Drilon asks gov’t for full accounting of budget for COVID-19 vaccines | Inquirer News

Drilon asks gov’t for full accounting of budget for COVID-19 vaccines

By: - Reporter / @deejayapINQ
/ 04:43 AM June 14, 2021



MANILA, Philippines — Ahead of a Senate inquiry on the national vaccination program, Senate Minority Leader Franklin Drilon on Sunday asked the government to make a full accounting of the P82.5-billion COVID-19 budget before seeking more funds from Congress.

The opposition senator urged the government’s COVID-19 managers to be more transparent about the pricing of the vaccines in order to strengthen public confidence in the vaccine rollout, which he described as “usad pagong” (turtle-paced).


“The people need to know how much has been spent and where it was spent. There must be transparency in spending. This is the people’s money. We borrowed this money,” Drilon said in a radio interview.


“Transparency is critical in the success of the vaccination program,” he said, adding that it would help boost public confidence that public funds were spent correctly “especially as election approaches.”

“How many vaccines do we really need? How many have arrived so far? How many of these are donated? How many did the national government buy and at what price?” Is it the correct price?” Drilon said.

The Senate committee of the whole will open an inquiry on the National COVID-19 Vaccination Program on Tuesday, including the “utilization of the program’s budgetary provisions amounting to an aggregate amount of P82.5 billion.”

The 2021 General Appropriations Act earmarked P72.5 billion for the purchase of COVID-19 vaccines, but only P2.5 billion, out of the P72.5 billion, was funded.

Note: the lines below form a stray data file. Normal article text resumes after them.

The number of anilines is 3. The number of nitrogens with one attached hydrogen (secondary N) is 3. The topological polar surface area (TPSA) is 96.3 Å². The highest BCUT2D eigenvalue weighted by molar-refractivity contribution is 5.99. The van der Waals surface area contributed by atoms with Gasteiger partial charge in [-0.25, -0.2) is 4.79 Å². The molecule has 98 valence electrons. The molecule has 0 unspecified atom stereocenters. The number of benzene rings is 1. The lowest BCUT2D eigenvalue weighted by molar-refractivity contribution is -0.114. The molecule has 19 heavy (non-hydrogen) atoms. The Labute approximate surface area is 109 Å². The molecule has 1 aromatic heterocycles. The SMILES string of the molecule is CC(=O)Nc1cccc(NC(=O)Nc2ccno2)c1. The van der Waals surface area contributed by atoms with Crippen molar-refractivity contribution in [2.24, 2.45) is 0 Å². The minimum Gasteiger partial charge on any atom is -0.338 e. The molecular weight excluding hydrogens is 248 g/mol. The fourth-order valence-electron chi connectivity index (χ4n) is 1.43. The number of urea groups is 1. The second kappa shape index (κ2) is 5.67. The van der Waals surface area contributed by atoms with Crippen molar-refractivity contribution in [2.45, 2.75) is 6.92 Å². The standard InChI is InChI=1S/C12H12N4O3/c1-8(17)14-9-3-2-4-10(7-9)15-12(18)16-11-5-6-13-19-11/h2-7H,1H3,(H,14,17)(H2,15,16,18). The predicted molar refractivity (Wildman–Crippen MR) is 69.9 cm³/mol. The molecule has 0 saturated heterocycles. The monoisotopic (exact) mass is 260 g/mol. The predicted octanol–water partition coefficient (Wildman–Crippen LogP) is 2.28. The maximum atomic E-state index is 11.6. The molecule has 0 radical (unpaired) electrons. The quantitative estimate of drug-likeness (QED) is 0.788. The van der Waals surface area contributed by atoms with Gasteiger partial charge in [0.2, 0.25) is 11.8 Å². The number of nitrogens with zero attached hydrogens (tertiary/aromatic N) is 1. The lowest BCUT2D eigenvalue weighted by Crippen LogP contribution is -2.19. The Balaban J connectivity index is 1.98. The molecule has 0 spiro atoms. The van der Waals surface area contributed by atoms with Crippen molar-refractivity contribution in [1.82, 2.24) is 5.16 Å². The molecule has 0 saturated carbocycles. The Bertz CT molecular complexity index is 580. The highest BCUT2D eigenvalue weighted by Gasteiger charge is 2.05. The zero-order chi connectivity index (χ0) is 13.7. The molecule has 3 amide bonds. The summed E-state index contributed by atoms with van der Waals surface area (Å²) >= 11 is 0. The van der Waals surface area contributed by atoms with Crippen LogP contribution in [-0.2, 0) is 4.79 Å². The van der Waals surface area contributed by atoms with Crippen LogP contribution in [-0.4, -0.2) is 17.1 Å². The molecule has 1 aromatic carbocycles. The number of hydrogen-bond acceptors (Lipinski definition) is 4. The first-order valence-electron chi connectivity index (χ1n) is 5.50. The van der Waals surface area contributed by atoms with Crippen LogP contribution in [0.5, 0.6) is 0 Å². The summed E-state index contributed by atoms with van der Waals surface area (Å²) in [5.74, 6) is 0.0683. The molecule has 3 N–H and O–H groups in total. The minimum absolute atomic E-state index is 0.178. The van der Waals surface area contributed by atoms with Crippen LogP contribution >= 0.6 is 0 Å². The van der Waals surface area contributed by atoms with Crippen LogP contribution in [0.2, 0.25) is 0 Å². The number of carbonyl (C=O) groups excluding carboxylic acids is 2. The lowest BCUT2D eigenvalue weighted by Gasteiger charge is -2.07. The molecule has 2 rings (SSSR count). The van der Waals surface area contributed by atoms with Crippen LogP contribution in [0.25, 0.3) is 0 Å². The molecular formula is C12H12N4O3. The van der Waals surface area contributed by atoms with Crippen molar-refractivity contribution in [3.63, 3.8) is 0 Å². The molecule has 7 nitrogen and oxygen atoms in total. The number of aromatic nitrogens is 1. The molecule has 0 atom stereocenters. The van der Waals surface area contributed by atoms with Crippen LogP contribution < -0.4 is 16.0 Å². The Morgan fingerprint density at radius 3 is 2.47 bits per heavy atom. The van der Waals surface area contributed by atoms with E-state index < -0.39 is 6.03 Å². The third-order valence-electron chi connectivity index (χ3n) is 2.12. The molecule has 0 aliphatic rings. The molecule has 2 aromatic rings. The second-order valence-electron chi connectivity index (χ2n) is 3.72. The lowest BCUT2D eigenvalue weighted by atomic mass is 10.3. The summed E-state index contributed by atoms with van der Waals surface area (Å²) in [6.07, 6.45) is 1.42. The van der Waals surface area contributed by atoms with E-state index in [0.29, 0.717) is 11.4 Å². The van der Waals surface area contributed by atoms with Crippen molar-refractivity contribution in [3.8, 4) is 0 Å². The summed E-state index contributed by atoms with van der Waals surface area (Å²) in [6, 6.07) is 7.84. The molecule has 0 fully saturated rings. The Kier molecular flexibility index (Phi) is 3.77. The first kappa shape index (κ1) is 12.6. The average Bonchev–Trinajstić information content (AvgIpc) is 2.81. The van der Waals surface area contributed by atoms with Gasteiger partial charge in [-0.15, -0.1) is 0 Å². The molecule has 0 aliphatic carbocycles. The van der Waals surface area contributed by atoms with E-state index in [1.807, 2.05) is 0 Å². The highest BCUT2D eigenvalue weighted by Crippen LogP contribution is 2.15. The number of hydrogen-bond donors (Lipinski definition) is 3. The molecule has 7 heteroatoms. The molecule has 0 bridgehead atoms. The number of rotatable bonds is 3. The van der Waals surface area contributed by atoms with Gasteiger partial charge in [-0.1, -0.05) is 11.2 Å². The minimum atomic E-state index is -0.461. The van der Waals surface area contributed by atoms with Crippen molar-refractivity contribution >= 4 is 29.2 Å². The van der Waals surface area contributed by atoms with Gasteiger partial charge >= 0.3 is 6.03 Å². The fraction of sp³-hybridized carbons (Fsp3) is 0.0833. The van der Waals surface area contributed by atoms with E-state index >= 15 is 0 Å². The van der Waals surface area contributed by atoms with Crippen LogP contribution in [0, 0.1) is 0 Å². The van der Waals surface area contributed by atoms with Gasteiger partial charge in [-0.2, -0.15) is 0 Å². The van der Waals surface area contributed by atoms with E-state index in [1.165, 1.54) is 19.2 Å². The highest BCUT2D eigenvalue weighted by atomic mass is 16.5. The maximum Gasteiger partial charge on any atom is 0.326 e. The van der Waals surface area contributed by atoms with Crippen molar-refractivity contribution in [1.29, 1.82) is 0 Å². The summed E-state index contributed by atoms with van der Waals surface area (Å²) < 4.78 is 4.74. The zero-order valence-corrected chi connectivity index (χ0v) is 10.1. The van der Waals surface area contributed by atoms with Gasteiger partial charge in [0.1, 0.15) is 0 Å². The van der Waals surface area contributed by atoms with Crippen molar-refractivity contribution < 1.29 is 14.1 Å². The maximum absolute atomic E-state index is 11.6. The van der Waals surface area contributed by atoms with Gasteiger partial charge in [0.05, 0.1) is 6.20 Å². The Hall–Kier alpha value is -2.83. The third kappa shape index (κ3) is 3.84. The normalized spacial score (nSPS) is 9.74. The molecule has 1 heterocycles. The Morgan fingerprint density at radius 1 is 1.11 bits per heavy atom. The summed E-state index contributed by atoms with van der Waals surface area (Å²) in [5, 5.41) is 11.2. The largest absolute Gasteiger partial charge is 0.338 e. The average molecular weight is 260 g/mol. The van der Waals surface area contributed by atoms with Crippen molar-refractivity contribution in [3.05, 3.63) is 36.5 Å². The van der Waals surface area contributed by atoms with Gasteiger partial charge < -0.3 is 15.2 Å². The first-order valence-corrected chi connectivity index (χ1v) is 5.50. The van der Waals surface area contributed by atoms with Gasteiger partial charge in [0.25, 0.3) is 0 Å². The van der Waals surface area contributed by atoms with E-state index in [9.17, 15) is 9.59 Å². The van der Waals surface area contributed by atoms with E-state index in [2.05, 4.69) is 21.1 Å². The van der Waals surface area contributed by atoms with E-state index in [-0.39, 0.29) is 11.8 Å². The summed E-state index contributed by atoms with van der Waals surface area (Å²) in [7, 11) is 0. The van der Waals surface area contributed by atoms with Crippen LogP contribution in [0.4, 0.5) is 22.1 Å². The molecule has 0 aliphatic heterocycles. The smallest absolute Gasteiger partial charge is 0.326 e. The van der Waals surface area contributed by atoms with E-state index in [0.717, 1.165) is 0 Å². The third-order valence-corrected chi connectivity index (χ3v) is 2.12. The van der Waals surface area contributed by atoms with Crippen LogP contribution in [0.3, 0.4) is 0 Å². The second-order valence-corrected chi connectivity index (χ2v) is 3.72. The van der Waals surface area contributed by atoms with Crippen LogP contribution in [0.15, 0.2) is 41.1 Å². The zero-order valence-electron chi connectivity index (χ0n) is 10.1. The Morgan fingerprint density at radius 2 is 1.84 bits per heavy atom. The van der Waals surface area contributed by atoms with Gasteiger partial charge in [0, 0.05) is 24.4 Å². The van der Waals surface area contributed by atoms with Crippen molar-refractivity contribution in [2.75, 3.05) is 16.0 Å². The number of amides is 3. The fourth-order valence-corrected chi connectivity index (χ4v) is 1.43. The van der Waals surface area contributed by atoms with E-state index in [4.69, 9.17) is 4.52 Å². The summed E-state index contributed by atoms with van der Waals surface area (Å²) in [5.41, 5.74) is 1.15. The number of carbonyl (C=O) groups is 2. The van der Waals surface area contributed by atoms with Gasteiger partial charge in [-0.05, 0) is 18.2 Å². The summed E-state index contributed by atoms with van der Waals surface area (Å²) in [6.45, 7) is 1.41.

The remaining P70 billion was placed in unprogrammed funds, which were to be secured mostly from loans and borrowings. Another P10 billion was earmarked for COVID-19 vaccines under the Bayanihan 2 law, bringing the total to P82.5 billion.

The government recently said it might need an additional P25 billion this year to buy more vaccines and another P55 billion next year for booster shots.


“We need the crucial information on the procurement side: what we’re buying, what brand, from whom, at what price and quantity,” Drilon said.

“The lack of transparency also contributes to the problem of vaccine hesitancy,” he added.

Drilon asked Secretary Carlito Galvez Jr., chief implementer of the COVID-19 task force, to provide the Senate a consolidated report on vaccine procurement by the national government, local governments and private sector.

He noted that as of May 31, only 5.2 million doses have been administered, of which 4 million people received the first dose, while 1.2 million completed the required two doses.

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“If the vaccination is too slow, our economic recovery would be slow, too. If our economic recovery is slow, then those who lost their jobs will not be able to return to work,” Drilon said.

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